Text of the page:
By Thomas Gryta and Matt Grossman 

General Electric Co.'s jet-engine business will lay off about 10% of its U.S. workforce, or about 2,500 employees, one of the first major layoffs by a big American manufacturer as the coronavirus pandemic slows the economy.

The division, GE's largest and most profitable, also said up to half of its maintenance and repair employees will be furloughed for three months. The company declined to provide specific figures around that group. The unit makes and maintains engines for planes built by Boeing Co. and Airbus SA.

GE said the moves would save $500 million to $1 billion in costs.

"With regard to our financial position, our company is sound," CEO Larry Culp said. "However, what we don't know about the magnitude and duration of this pandemic still outweighs what we do know."

GE had been restructuring its operations and trying to pull out of a slump caused by weak demand for its power generation equipment and troubles in its GE Capital unit. In recent years, GE had slashed its quarterly dividend to a token penny per share payout.

Before the coronavirus outbreak, GE had projected improving cash flow from its industrial operations but its aviation unit had been battling a slowdown in production caused by the grounding of Boeing's 737 MAX jet.

The air-travel industry has slowed as commercial airlines have grounded large portions of their fleets. Boeing has suspended its dividend and drawn down its credit lines but so far avoided mass layoffs.

U.S. employers have cut about 9,000 workers from the coronavirus pandemic as of Monday morning, according to data by global outplacement firm Challenger, Gray & Christmas Inc. Most of the mass layoffs announced so far by big U.S. employers have come from travel and hotel operators. Many big retail chains that have closed their stores have promised to pay workers for two weeks.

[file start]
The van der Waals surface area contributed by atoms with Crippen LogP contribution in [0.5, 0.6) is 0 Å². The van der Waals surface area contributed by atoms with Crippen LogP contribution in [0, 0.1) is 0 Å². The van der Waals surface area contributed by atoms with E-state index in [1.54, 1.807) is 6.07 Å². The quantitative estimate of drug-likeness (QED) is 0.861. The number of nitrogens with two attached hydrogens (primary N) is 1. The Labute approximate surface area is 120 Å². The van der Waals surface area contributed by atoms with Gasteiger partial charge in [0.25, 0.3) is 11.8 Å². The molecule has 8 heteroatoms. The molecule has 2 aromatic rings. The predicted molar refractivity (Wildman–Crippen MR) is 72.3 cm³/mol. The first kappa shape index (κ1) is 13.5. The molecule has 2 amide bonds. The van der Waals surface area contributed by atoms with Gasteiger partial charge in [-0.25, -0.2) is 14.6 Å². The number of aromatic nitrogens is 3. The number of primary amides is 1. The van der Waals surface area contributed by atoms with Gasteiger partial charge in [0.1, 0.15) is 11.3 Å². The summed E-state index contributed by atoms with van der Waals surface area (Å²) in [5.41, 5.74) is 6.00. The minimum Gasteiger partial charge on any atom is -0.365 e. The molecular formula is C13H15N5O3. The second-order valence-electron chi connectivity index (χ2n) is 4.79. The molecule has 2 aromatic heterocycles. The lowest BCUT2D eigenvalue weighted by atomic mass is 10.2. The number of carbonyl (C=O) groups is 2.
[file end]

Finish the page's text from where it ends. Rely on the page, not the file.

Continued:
GE said Mr. Culp would forgo his salary for the rest of 2020 while aviation CEO David Joyce would give up half his salary. Mr. Culp hinted at more cuts to come, saying the aviation division is working "with the appropriate parties to properly address its global workforce."

GE expects to receive more than $20 billion in cash at the end of March when the sale of its biopharma division to Danaher Corp. closes. GE Aviation previously enacted a hiring freeze, canceled merit-based raises, cut non-essential spending and made cuts to its contingent workforce. GE had about $36 billion in cash at the end of 2019, along with $35 billion in untapped credit lines, according to its annual report.

The aviation division, with about 52,000 workers around the world, has been under pressure with the grounding of Boeing's 737 MAX, which cut GE's cash flow by $1.4 billion in 2019. The division is still important to GE's turnaround as it produced $4.4 billion in cash flow last year.

GE's health-care division is seeing reduced demand for certain equipment because elective procedures are getting postponed or cancelled, the company said. The division is also increasing its manufacturing capacity for other items including ventilators, CT scanners and patient monitors.

GE also said it isn't seeking a government bailout. Mr. Culp said he supports efforts to assist the "aviation industry and protect the broader economy" but the company hasn't sought "any provisions in stimulus bills that would benefit GE exclusively."

Write to Thomas Gryta at thomas.gryta@wsj.com

 

(END) Dow Jones Newswires

March 23, 2020 11:34 ET (15:34 GMT)

Copyright (c) 2020 Dow Jones & Company, Inc.
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